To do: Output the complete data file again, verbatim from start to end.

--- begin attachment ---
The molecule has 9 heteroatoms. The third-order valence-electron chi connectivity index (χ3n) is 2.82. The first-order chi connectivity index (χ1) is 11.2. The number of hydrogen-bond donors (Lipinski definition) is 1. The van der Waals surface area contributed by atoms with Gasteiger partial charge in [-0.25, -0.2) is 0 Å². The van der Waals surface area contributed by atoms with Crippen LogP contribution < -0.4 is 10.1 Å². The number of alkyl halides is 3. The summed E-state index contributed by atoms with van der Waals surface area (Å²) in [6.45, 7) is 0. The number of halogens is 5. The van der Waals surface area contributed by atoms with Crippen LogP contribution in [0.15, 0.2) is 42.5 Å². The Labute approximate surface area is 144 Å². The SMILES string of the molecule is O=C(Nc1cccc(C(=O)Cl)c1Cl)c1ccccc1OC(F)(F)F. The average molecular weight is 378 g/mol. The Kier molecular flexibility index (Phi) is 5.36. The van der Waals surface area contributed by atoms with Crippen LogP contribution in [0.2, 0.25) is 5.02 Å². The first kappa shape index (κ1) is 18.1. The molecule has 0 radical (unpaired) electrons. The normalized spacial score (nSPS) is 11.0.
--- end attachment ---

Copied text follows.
The molecule has 9 heteroatoms. The third-order valence-electron chi connectivity index (χ3n) is 2.82. The first-order chi connectivity index (χ1) is 11.2. The number of hydrogen-bond donors (Lipinski definition) is 1. The van der Waals surface area contributed by atoms with Gasteiger partial charge in [-0.25, -0.2) is 0 Å². The van der Waals surface area contributed by atoms with Crippen LogP contribution < -0.4 is 10.1 Å². The number of alkyl halides is 3. The summed E-state index contributed by atoms with van der Waals surface area (Å²) in [6.45, 7) is 0. The number of halogens is 5. The van der Waals surface area contributed by atoms with Crippen LogP contribution in [0.15, 0.2) is 42.5 Å². The Labute approximate surface area is 144 Å². The SMILES string of the molecule is O=C(Nc1cccc(C(=O)Cl)c1Cl)c1ccccc1OC(F)(F)F. The average molecular weight is 378 g/mol. The Kier molecular flexibility index (Phi) is 5.36. The van der Waals surface area contributed by atoms with Crippen LogP contribution in [0.2, 0.25) is 5.02 Å². The first kappa shape index (κ1) is 18.1. The molecule has 0 radical (unpaired) electrons. The normalized spacial score (nSPS) is 11.0.